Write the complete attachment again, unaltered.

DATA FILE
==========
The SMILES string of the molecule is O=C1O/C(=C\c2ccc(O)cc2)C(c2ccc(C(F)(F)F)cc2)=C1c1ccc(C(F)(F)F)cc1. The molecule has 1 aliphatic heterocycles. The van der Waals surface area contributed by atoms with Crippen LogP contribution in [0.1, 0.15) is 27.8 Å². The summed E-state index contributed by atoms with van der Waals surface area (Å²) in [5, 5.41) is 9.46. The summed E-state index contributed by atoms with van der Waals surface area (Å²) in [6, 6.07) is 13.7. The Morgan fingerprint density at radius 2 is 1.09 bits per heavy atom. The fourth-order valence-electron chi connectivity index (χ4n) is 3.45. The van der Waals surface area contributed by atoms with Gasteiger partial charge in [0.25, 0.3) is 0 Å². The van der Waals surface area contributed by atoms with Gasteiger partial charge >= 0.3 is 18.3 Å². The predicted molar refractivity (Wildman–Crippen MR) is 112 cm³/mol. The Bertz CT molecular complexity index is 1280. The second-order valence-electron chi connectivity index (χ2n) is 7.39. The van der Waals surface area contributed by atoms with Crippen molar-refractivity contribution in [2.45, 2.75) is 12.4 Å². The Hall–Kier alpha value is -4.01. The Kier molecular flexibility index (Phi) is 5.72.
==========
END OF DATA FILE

The SMILES string of the molecule is O=C1O/C(=C\c2ccc(O)cc2)C(c2ccc(C(F)(F)F)cc2)=C1c1ccc(C(F)(F)F)cc1. The molecule has 1 aliphatic heterocycles. The van der Waals surface area contributed by atoms with Crippen LogP contribution in [0.1, 0.15) is 27.8 Å². The summed E-state index contributed by atoms with van der Waals surface area (Å²) in [5, 5.41) is 9.46. The summed E-state index contributed by atoms with van der Waals surface area (Å²) in [6, 6.07) is 13.7. The Morgan fingerprint density at radius 2 is 1.09 bits per heavy atom. The fourth-order valence-electron chi connectivity index (χ4n) is 3.45. The van der Waals surface area contributed by atoms with Gasteiger partial charge in [0.25, 0.3) is 0 Å². The van der Waals surface area contributed by atoms with Gasteiger partial charge >= 0.3 is 18.3 Å². The predicted molar refractivity (Wildman–Crippen MR) is 112 cm³/mol. The Bertz CT molecular complexity index is 1280. The second-order valence-electron chi connectivity index (χ2n) is 7.39. The van der Waals surface area contributed by atoms with Crippen molar-refractivity contribution in [2.45, 2.75) is 12.4 Å². The Hall–Kier alpha value is -4.01. The Kier molecular flexibility index (Phi) is 5.72.